Friday, January 29, 2010


Discredited GOP pollster Frank Luntz, who Barack Obama called out to at his "Question Time" appearance with House Republicans today, is out with a new book, which promptly received an excellent review by TNR's Michelle Cottle.  She and Matt Yglesias both make excellent points about Luntzism, which mostly consists of finding words that test well and then recommending that Republicans use those words in pitching their policies.  Yglesias stretches his philosophy muscles to point out that whatever Luntz is peddling, it certainly isn't what (as the book title promises) "What Americans Really Want."  Both pieces (but surely not Luntz's book!) are well worth reading.

What I want to add is: Republicans -- why are you still listening to this guy?  Luntz's great claim to fame was his work on the Contract with America, but if I recall correctly (and I do, but can't find an easy citation) he ran into trouble with Republicans when they discovered that in several cases policies he had assured them were popular were in fact not popular.  Without explaining it to them, he wasn't testing policies, but only manipulating wording to find combinations that produced positive poll numbers.  Rank-and-file Republicans were understandably upset to discover that they had committed to ideas that were a lot less popular than they were told.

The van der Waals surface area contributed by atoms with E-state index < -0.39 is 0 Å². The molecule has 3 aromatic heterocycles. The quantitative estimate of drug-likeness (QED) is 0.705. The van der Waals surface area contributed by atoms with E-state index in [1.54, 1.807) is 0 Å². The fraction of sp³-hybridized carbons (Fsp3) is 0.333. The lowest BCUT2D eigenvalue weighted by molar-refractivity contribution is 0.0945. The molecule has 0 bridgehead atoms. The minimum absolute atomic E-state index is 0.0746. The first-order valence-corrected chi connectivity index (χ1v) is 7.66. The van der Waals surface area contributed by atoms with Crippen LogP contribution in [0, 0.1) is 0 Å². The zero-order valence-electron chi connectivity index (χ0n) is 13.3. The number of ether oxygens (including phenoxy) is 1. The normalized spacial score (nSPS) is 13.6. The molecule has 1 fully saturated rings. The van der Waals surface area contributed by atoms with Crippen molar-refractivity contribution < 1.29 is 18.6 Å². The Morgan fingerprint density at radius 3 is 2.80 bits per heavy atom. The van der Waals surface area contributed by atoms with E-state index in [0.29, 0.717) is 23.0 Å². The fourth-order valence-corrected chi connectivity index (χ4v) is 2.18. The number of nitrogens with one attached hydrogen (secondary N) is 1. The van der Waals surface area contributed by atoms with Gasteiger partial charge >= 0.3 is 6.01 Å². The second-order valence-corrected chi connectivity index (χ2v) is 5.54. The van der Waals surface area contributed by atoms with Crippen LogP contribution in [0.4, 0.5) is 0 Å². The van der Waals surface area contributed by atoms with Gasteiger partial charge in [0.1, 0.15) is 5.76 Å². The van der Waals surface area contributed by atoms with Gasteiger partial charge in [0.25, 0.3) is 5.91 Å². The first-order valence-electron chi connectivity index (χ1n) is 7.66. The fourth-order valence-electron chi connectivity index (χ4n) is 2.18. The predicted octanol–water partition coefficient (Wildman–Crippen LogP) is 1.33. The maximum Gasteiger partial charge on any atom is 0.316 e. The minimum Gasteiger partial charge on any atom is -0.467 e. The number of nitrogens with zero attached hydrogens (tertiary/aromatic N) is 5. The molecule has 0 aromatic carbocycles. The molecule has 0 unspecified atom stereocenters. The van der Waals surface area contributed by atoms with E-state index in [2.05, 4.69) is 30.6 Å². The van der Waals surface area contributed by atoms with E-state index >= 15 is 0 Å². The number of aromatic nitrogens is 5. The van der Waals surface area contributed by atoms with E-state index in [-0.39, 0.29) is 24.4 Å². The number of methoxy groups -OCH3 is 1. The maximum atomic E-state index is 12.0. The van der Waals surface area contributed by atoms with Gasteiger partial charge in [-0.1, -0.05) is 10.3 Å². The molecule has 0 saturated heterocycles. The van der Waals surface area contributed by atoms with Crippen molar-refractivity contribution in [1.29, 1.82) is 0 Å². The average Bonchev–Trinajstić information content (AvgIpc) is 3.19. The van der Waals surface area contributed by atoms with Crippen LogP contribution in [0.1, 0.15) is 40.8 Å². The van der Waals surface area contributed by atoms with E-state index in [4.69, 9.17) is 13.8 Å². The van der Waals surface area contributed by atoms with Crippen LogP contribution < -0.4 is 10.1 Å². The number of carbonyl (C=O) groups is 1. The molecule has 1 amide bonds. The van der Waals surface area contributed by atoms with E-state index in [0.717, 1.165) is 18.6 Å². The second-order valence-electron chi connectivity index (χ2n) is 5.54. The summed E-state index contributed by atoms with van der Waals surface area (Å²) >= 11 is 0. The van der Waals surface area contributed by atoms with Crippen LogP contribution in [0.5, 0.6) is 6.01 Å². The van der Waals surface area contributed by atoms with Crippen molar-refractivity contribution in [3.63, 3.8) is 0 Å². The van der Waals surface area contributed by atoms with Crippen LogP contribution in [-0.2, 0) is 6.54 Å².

And yet, they can't quit the guy. 

Hey, Republicans: this kind of minor manipulation wasn't what won for you in 1994 (that would be Clinton's unpopularity, some of which had to do with actually unpopular policies, and some of which had to do with the slow recovery from the Bush recession -- and Dole's use of the filibuster in the Senate).  If you do win, it won't help you to govern -- listening to Luntz helped Republicans get to their government shutdown disaster in 1995-1996.  What you need are actual policies that will work and that people like.  Knowing that the word "medications" polls better than the word "medicine" is only going to make it harder for you to figure out which things that you believe are popular and which are not.  It's already hard enough to do that when you and all your activists live in a Fox News bubble, and Luntz is only making it harder.

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